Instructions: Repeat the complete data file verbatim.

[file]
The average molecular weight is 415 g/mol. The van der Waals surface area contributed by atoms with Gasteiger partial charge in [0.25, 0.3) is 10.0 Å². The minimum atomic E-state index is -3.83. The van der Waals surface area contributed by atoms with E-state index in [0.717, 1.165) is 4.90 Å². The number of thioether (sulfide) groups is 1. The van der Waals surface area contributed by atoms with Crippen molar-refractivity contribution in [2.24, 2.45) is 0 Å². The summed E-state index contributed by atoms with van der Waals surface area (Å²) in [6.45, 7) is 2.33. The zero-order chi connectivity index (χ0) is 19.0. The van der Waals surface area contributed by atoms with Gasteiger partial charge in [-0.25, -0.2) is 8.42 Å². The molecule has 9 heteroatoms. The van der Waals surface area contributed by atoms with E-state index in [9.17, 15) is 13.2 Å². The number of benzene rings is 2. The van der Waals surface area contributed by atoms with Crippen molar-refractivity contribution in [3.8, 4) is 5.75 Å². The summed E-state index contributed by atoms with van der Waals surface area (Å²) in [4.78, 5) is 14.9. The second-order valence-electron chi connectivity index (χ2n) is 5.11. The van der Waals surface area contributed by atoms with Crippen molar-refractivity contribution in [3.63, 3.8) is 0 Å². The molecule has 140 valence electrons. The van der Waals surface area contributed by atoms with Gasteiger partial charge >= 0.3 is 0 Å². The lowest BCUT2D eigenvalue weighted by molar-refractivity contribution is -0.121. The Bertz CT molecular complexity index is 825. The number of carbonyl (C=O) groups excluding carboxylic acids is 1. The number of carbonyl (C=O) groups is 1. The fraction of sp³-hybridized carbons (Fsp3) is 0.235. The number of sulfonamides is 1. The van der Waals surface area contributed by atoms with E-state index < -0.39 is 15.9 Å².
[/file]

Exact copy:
The average molecular weight is 415 g/mol. The van der Waals surface area contributed by atoms with Gasteiger partial charge in [0.25, 0.3) is 10.0 Å². The minimum atomic E-state index is -3.83. The van der Waals surface area contributed by atoms with E-state index in [0.717, 1.165) is 4.90 Å². The number of thioether (sulfide) groups is 1. The van der Waals surface area contributed by atoms with Crippen molar-refractivity contribution in [2.24, 2.45) is 0 Å². The summed E-state index contributed by atoms with van der Waals surface area (Å²) in [6.45, 7) is 2.33. The zero-order chi connectivity index (χ0) is 19.0. The van der Waals surface area contributed by atoms with Gasteiger partial charge in [-0.25, -0.2) is 8.42 Å². The molecule has 9 heteroatoms. The van der Waals surface area contributed by atoms with E-state index in [9.17, 15) is 13.2 Å². The number of benzene rings is 2. The van der Waals surface area contributed by atoms with Crippen molar-refractivity contribution in [3.8, 4) is 5.75 Å². The summed E-state index contributed by atoms with van der Waals surface area (Å²) in [4.78, 5) is 14.9. The second-order valence-electron chi connectivity index (χ2n) is 5.11. The van der Waals surface area contributed by atoms with Crippen molar-refractivity contribution in [3.63, 3.8) is 0 Å². The molecule has 140 valence electrons. The van der Waals surface area contributed by atoms with Gasteiger partial charge >= 0.3 is 0 Å². The lowest BCUT2D eigenvalue weighted by molar-refractivity contribution is -0.121. The Bertz CT molecular complexity index is 825. The number of carbonyl (C=O) groups excluding carboxylic acids is 1. The number of carbonyl (C=O) groups is 1. The fraction of sp³-hybridized carbons (Fsp3) is 0.235. The number of sulfonamides is 1. The van der Waals surface area contributed by atoms with E-state index < -0.39 is 15.9 Å².